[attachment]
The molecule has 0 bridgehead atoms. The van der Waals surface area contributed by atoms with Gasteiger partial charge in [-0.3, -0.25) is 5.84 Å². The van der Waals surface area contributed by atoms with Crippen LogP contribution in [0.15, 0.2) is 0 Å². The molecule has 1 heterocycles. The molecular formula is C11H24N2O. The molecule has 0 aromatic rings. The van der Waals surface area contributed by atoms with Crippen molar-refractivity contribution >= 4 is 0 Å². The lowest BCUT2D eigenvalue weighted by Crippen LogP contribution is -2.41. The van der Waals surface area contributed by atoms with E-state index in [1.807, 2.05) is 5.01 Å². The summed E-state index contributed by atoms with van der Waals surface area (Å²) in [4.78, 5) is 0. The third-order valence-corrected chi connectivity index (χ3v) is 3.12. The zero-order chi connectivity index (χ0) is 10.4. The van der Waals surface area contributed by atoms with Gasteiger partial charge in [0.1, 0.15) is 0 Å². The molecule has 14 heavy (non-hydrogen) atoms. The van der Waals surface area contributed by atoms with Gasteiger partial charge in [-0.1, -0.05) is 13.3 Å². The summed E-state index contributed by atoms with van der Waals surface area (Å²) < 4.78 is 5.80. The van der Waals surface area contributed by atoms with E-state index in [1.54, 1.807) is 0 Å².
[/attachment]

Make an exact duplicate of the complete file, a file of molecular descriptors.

The molecule has 0 bridgehead atoms. The van der Waals surface area contributed by atoms with Gasteiger partial charge in [-0.3, -0.25) is 5.84 Å². The van der Waals surface area contributed by atoms with Crippen LogP contribution in [0.15, 0.2) is 0 Å². The molecule has 1 heterocycles. The molecular formula is C11H24N2O. The molecule has 0 aromatic rings. The van der Waals surface area contributed by atoms with Crippen molar-refractivity contribution >= 4 is 0 Å². The lowest BCUT2D eigenvalue weighted by Crippen LogP contribution is -2.41. The van der Waals surface area contributed by atoms with E-state index in [1.807, 2.05) is 5.01 Å². The summed E-state index contributed by atoms with van der Waals surface area (Å²) in [4.78, 5) is 0. The third-order valence-corrected chi connectivity index (χ3v) is 3.12. The zero-order chi connectivity index (χ0) is 10.4. The van der Waals surface area contributed by atoms with Gasteiger partial charge in [0.1, 0.15) is 0 Å². The molecule has 14 heavy (non-hydrogen) atoms. The van der Waals surface area contributed by atoms with Gasteiger partial charge in [-0.1, -0.05) is 13.3 Å². The summed E-state index contributed by atoms with van der Waals surface area (Å²) < 4.78 is 5.80. The van der Waals surface area contributed by atoms with E-state index in [1.54, 1.807) is 0 Å².